Goldman Sachs Wins - Investors Lose

Last Updated Apr 16, 2010 3:29 PM EDT

The SEC accused Goldman Sachs of fraud today. The SEC claimed Goldman made certain representations to investors that may not have been accurate.

Hurray for the SEC - this is a signal that perhaps SEC Chairman Mary Schapiro, the new sheriff in town, is walking the talk on protecting investors. Only time will tell.

It appears that Goldman Sachs, like Merrill Lynch, AIG, Lehman, and others all played a role in our sub prime market collapse. The difference is that Goldman Sachs was the one smart enough to not eat its own cooking.

I find it particularly irrational that investors actually believe that firms like Goldman Sachs would ever be giving investors anything other than advice that would serve them.
After equity markets were up 60 percent, Goldman Sachs announces that the bull market may have begun.
After leading us to disaster in 2008 and early 2009, bailed out financial firms offer us investing advice for 2010.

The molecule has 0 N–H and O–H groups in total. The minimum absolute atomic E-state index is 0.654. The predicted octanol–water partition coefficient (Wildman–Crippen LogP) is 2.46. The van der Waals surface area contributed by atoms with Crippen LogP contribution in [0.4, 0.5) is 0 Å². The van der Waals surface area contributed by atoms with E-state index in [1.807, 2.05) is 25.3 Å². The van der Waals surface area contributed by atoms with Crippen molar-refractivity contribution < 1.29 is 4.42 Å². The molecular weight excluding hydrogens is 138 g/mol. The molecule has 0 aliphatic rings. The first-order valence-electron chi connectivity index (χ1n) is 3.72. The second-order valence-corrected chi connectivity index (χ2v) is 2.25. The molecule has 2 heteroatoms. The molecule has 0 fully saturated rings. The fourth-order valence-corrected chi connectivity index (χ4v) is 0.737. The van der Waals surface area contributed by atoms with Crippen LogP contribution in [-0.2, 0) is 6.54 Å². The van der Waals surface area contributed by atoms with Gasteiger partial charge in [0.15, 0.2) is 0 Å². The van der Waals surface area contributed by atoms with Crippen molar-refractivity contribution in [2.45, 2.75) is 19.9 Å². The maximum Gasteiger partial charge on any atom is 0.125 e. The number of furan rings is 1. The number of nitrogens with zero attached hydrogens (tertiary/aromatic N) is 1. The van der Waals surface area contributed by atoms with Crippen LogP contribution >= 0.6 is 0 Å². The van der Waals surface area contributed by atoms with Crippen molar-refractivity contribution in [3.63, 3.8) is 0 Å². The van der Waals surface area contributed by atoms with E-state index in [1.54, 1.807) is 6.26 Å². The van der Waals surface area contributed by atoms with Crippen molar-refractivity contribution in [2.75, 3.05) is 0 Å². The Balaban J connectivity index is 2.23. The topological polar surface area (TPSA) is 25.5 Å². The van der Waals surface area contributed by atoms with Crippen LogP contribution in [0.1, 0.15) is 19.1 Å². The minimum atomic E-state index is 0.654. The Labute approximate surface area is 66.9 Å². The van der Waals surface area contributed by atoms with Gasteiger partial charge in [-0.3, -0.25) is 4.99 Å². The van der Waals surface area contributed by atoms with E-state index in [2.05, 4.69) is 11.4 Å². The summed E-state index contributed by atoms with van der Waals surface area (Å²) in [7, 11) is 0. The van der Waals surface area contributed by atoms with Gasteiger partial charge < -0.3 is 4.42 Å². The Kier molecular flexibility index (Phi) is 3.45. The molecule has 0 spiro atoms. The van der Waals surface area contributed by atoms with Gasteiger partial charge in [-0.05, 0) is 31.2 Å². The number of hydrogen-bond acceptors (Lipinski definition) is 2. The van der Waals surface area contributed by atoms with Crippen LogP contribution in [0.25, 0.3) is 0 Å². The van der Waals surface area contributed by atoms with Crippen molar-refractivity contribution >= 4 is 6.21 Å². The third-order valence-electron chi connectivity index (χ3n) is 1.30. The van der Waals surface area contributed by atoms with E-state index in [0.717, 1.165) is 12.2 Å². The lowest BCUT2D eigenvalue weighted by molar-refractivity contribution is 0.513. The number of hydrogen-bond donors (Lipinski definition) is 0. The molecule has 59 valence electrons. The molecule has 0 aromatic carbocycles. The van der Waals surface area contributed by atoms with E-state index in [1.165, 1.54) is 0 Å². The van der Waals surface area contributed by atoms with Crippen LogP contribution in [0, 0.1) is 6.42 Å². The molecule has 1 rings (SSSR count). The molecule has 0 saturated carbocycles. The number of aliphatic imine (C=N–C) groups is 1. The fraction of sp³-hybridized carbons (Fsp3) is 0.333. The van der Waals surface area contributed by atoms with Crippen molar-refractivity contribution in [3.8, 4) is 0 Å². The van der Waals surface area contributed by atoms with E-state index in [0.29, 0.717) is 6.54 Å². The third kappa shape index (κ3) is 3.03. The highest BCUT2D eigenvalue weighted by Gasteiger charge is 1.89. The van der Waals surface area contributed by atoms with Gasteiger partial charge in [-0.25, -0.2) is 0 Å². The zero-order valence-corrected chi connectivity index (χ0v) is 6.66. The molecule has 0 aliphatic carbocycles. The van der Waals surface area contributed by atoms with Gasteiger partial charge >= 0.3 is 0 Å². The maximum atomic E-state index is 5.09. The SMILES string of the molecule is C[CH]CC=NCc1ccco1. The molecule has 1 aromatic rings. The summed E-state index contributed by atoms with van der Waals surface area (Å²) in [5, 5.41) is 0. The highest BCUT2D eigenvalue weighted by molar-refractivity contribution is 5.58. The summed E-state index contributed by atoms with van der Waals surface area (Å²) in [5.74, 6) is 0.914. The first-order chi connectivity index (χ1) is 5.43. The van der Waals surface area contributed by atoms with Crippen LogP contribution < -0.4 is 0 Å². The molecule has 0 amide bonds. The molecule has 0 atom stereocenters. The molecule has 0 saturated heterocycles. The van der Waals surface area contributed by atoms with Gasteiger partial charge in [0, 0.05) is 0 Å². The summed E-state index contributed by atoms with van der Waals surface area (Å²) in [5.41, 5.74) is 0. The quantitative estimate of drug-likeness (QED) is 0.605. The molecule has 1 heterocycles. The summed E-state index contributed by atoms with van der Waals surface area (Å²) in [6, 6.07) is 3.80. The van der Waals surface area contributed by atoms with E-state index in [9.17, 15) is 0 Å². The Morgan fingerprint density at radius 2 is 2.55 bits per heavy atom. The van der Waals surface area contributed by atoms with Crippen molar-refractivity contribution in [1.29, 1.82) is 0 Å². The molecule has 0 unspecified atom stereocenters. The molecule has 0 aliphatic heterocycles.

I'm with author Michael Lewis on this one. Wall Street's interests are not aligned with investors. But don't only blame Wall Street. We investors don't learn from past mistakes. For whatever reason, we continue to listen to firms that prove over and over again that they are not acting in our best interests.

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    Allan S. Roth is the founder of Wealth Logic, an hourly based financial planning and investment advisory firm that advises clients with portfolios ranging from $10,000 to over $50 million. The author of How a Second Grader Beats Wall Street, Roth teaches investments and behavioral finance at the University of Denver and is a frequent speaker. He is required by law to note that his columns are not meant as specific investment advice, since any advice of that sort would need to take into account such things as each reader's willingness and need to take risk. His columns will specifically avoid the foolishness of predicting the next hot stock or what the stock market will do next month.

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